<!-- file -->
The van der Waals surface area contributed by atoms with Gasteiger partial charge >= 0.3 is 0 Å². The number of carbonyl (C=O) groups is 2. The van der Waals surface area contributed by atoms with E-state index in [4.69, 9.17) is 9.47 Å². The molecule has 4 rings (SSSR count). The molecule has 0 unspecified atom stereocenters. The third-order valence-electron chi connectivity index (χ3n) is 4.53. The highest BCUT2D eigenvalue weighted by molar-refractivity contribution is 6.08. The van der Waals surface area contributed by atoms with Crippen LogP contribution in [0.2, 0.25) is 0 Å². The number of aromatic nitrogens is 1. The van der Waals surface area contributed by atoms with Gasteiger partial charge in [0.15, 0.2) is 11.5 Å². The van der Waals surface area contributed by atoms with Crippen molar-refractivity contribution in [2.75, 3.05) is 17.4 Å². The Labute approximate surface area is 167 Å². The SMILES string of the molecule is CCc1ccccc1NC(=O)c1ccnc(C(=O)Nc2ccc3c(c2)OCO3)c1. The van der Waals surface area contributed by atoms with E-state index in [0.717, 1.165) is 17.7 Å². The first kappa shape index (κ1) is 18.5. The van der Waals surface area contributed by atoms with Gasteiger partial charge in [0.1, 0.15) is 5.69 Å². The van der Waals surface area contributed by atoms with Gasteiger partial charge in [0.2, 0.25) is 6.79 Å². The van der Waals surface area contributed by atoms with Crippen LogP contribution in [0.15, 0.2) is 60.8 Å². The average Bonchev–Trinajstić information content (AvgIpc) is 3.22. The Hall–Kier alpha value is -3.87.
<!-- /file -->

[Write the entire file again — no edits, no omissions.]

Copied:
The van der Waals surface area contributed by atoms with Gasteiger partial charge >= 0.3 is 0 Å². The number of carbonyl (C=O) groups is 2. The van der Waals surface area contributed by atoms with E-state index in [4.69, 9.17) is 9.47 Å². The molecule has 4 rings (SSSR count). The molecule has 0 unspecified atom stereocenters. The third-order valence-electron chi connectivity index (χ3n) is 4.53. The highest BCUT2D eigenvalue weighted by molar-refractivity contribution is 6.08. The van der Waals surface area contributed by atoms with Crippen LogP contribution in [0.2, 0.25) is 0 Å². The number of aromatic nitrogens is 1. The van der Waals surface area contributed by atoms with Gasteiger partial charge in [0.15, 0.2) is 11.5 Å². The van der Waals surface area contributed by atoms with Crippen molar-refractivity contribution in [2.75, 3.05) is 17.4 Å². The Labute approximate surface area is 167 Å². The SMILES string of the molecule is CCc1ccccc1NC(=O)c1ccnc(C(=O)Nc2ccc3c(c2)OCO3)c1. The van der Waals surface area contributed by atoms with E-state index in [0.717, 1.165) is 17.7 Å². The first kappa shape index (κ1) is 18.5. The van der Waals surface area contributed by atoms with Gasteiger partial charge in [0.1, 0.15) is 5.69 Å². The van der Waals surface area contributed by atoms with Gasteiger partial charge in [0.2, 0.25) is 6.79 Å². The van der Waals surface area contributed by atoms with Crippen LogP contribution in [0.15, 0.2) is 60.8 Å². The average Bonchev–Trinajstić information content (AvgIpc) is 3.22. The Hall–Kier alpha value is -3.87.